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The Evolution of Data Transfer

Posted On: Feb. 20, 2013

Remember the days when production data from a gas meter was gathered by an operator who would drive out to the site every so many days to fetch a chart? And what was collected wasn’t actually production data… it was a recording of pressures and temperatures, which then would have to be interpreted and used to calculate flow and volumes. The delay in getting data to corporate users was significant.

Aside from the evolution of measurement devices, changes in communication technologies have been quite dynamic over the last number of years, similar to the evolution we see in technologies used in drilling, production and every-day items such as computers and even your new car. It is amazing how fast people get used to new technology, and how their requirements change. We now require values instantaneous to maximize production, minimize downtime, maximize use of manpower and we want real time data to boot... just because we can.

Huge improvement in data delivery was accomplished by the introduction of radios to fetch data as opposed to operators. Older style wireless communication systems communicate serial at 9600 baud, which – these days – cannot keep up with demands for data. Today, many more options are available to get data from a field location into a corporate environment; satellite, supernet, cellular, microwave or proprietary radio network. Today, we have to be prepared that a field communication infrastructure is part of a corporate architecture. Considerations to take into account when specifying a communication solution are (amongst others):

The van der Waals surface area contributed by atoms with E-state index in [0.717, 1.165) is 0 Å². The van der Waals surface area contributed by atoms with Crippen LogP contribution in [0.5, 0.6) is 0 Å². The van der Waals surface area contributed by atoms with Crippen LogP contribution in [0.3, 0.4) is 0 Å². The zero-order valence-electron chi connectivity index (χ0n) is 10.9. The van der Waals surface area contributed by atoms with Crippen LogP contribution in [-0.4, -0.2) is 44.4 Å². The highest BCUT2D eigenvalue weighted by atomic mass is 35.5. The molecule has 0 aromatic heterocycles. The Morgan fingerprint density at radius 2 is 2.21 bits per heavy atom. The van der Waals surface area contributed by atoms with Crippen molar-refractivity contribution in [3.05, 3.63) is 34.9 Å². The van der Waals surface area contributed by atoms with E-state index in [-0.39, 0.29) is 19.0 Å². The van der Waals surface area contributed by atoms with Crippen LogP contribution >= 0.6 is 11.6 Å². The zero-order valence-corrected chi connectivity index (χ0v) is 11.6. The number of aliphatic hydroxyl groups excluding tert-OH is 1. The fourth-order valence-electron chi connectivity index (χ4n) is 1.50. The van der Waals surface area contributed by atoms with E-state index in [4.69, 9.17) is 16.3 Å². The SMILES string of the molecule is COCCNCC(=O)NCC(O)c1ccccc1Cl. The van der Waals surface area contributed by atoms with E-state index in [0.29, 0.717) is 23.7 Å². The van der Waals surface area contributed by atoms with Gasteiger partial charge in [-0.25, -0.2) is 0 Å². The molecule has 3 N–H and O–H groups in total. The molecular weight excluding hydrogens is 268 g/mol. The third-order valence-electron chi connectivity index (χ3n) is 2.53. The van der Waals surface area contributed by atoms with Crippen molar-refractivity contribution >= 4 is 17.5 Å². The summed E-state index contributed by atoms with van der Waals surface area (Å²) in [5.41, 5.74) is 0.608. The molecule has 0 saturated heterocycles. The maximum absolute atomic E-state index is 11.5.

· Data requirements – who needs what data and how often
· Criticality of data
· Lifecycle cost of the equipment
· Location of data sources
· Corporate requirements (e.g. security, third party, cloud dependence, etc.)
· Anticipated corporate growth
· Remote access

Streamline is in a unique position to help companies determine requirements and define plans that meet a long term vision, and not only look at one field location. Communication infrastructure is a large portion of that planning, as are SCADA systems, System Architecture and software solutions that tie into the network / communication infrastructure, both on the field side as well as the corporate side.